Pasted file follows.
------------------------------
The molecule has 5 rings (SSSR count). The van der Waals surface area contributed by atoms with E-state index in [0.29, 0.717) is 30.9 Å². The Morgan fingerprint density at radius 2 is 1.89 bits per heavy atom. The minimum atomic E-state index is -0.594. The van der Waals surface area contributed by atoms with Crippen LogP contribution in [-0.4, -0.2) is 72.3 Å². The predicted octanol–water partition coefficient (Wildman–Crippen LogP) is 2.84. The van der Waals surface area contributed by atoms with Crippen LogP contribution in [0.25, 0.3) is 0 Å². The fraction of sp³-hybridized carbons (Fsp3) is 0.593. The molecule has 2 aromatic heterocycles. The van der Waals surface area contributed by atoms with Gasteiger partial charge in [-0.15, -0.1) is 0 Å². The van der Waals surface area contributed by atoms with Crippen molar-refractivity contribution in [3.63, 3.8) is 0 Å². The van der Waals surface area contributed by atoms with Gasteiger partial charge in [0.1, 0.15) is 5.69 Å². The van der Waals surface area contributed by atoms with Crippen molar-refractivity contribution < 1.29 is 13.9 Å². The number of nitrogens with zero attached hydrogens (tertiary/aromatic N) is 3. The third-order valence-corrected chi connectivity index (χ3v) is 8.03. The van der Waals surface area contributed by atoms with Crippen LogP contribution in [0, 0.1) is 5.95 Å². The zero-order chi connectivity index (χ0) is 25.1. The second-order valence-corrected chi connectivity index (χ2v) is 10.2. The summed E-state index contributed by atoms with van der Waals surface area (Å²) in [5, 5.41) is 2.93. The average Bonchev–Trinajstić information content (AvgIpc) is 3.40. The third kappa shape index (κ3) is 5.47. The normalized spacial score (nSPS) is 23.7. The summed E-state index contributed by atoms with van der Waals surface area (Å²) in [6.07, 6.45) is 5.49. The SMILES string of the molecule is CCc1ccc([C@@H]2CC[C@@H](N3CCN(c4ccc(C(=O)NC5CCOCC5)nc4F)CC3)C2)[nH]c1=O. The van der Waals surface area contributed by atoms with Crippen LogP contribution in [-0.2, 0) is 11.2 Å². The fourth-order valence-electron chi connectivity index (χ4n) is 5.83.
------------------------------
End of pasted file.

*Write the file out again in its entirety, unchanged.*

The molecule has 5 rings (SSSR count). The van der Waals surface area contributed by atoms with E-state index in [0.29, 0.717) is 30.9 Å². The Morgan fingerprint density at radius 2 is 1.89 bits per heavy atom. The minimum atomic E-state index is -0.594. The van der Waals surface area contributed by atoms with Crippen LogP contribution in [-0.4, -0.2) is 72.3 Å². The predicted octanol–water partition coefficient (Wildman–Crippen LogP) is 2.84. The van der Waals surface area contributed by atoms with Crippen LogP contribution in [0.25, 0.3) is 0 Å². The fraction of sp³-hybridized carbons (Fsp3) is 0.593. The molecule has 2 aromatic heterocycles. The van der Waals surface area contributed by atoms with Gasteiger partial charge in [-0.15, -0.1) is 0 Å². The van der Waals surface area contributed by atoms with Crippen molar-refractivity contribution in [3.63, 3.8) is 0 Å². The van der Waals surface area contributed by atoms with Gasteiger partial charge in [0.1, 0.15) is 5.69 Å². The van der Waals surface area contributed by atoms with Crippen molar-refractivity contribution < 1.29 is 13.9 Å². The number of nitrogens with zero attached hydrogens (tertiary/aromatic N) is 3. The third-order valence-corrected chi connectivity index (χ3v) is 8.03. The van der Waals surface area contributed by atoms with Crippen LogP contribution in [0, 0.1) is 5.95 Å². The zero-order chi connectivity index (χ0) is 25.1. The second-order valence-corrected chi connectivity index (χ2v) is 10.2. The summed E-state index contributed by atoms with van der Waals surface area (Å²) in [5, 5.41) is 2.93. The average Bonchev–Trinajstić information content (AvgIpc) is 3.40. The third kappa shape index (κ3) is 5.47. The normalized spacial score (nSPS) is 23.7. The summed E-state index contributed by atoms with van der Waals surface area (Å²) in [6.07, 6.45) is 5.49. The SMILES string of the molecule is CCc1ccc([C@@H]2CC[C@@H](N3CCN(c4ccc(C(=O)NC5CCOCC5)nc4F)CC3)C2)[nH]c1=O. The van der Waals surface area contributed by atoms with Crippen LogP contribution in [-0.2, 0) is 11.2 Å². The fourth-order valence-electron chi connectivity index (χ4n) is 5.83.